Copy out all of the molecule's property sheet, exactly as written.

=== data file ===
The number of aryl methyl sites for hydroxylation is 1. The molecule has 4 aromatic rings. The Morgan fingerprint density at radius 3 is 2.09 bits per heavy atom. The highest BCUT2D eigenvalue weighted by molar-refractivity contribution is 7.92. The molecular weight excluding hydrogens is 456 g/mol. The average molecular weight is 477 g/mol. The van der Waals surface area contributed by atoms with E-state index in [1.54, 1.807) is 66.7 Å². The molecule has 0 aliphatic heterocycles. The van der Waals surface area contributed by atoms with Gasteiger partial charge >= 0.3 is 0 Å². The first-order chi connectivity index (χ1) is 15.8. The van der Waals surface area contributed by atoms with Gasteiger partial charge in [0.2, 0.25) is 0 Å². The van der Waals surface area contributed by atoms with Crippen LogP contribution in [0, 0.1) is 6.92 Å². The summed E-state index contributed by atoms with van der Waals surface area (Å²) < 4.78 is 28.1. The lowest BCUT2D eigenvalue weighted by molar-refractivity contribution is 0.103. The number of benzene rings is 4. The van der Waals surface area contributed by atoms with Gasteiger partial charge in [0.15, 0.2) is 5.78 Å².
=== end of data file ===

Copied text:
The number of aryl methyl sites for hydroxylation is 1. The molecule has 4 aromatic rings. The Morgan fingerprint density at radius 3 is 2.09 bits per heavy atom. The highest BCUT2D eigenvalue weighted by molar-refractivity contribution is 7.92. The molecular weight excluding hydrogens is 456 g/mol. The average molecular weight is 477 g/mol. The van der Waals surface area contributed by atoms with E-state index in [1.54, 1.807) is 66.7 Å². The molecule has 0 aliphatic heterocycles. The van der Waals surface area contributed by atoms with Gasteiger partial charge >= 0.3 is 0 Å². The first-order chi connectivity index (χ1) is 15.8. The van der Waals surface area contributed by atoms with Gasteiger partial charge in [0.2, 0.25) is 0 Å². The van der Waals surface area contributed by atoms with Crippen LogP contribution in [0, 0.1) is 6.92 Å². The summed E-state index contributed by atoms with van der Waals surface area (Å²) < 4.78 is 28.1. The lowest BCUT2D eigenvalue weighted by molar-refractivity contribution is 0.103. The number of benzene rings is 4. The van der Waals surface area contributed by atoms with Gasteiger partial charge in [0.15, 0.2) is 5.78 Å².